Those of us who are passionate about cover crops can't keep quiet! It's one thing to exude enthusiasm, but it's another thing to convince others to do plant cover crops, too.
Everyone in my neighborhood knows that I put out cover crops every year. But I don't force the issue on anyone. If someone asks how to profitably manage cover crops, I'll give them time and attention.
There is agreement that cover crops are good for the soil and the environment, especially those affected downstream. So, why doesn't everyone use them? It's simple: There is a significant learning curve and they are very complex to manage in a way that brings an economic return.
Personally, I don't waste my time talking about cover crops to people who are not interested. But if someone asks a question or wants advice, I will gladly share my perspective. Try to identify common ground or the problems that could be solved using cover crops. For example, if your neighbor talks about challenges with herbicide-resistant weeds, tell them that cereal rye planted before soybeans can address that issue. Also, keep in mind that the cover crop conversation will be long term, so don't go on and on about the virtues of them and become annoying!
Do cover crops pay? How you answer this question may determine the outcome of the conversation. I prefer the total transparency approach. No, cover crops do not pay every year, but some years the economic return is significant, just like it is with our cash crops. You don't base one year's experience as a determining factor if they pay or not.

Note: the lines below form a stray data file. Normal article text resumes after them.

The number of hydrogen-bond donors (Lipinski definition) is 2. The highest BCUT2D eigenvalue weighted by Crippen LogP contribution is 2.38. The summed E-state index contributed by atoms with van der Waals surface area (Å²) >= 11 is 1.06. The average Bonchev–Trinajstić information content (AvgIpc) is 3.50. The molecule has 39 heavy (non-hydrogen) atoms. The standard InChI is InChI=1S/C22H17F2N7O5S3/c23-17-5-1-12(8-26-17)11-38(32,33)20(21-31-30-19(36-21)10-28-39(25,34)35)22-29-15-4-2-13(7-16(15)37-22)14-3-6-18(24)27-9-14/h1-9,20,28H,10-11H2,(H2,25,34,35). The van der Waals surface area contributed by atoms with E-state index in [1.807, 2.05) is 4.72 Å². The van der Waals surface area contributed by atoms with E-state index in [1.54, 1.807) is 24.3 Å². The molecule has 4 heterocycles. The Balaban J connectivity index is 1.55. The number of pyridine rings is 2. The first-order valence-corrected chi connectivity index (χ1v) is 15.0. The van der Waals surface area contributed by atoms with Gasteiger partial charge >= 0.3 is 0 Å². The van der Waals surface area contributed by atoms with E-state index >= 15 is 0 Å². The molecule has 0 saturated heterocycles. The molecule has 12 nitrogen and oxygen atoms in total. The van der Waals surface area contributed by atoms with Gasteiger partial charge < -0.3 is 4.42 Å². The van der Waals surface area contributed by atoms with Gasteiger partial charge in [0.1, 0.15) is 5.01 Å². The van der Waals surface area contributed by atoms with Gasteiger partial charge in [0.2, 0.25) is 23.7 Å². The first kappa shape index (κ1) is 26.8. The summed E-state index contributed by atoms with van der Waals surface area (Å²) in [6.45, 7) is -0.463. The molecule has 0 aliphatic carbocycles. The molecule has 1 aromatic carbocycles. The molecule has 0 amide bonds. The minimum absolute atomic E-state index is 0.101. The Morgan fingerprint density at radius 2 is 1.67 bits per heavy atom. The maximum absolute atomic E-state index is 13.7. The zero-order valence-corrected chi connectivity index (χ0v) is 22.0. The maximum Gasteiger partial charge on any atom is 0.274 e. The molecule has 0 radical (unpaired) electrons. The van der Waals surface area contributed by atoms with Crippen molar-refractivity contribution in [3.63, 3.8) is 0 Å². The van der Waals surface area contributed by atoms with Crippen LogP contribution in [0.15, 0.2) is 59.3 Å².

Also, cover cropping needs to be viewed in the context of a 10-year plan. There is a learning curve that needs to be factored in, too
It's always good to have some well-thought-out suggestions before the cover crop conversation presents itself. Start with the easiest methods, such as using your precision planter to plant cover crops. Some cover crop seeds can be singulated with existing seed plates. Since these planters usually have better seed-to-soil contact and more accurate metering, seeding rates can sometimes be cut in half.
Other simple strategies include planting cereal rye in the fall to seed soybeans in the spring. A bonus is that the cover crop will suppress herbicide-resistant weeds. Also, plant radishes and oats before corn. Both cover crops winter-kill in most areas and do not present challenges at planting.
Finally, you can suggest planting shorter-season genetics of corn or soybeans in order to harvest sooner and have more time to plant a cover crop.
The key point
The most important aspect of successful cover cropping is managing them. This is what needs to be emphasized in your conversation with your neighbor. Good farmers are good managers, and this applies to effective cover cropping, too.
The coach's closer
Cultivating both a friendship and cover crop adoption in your neighborhood is possible by just being yourself, talking about your own experiences and seeing the effort as a long-term conversation.
Groff is a cover crop innovator who farms in the Chesapeake Bay watershed. Check out his website, covercropcoaching.com.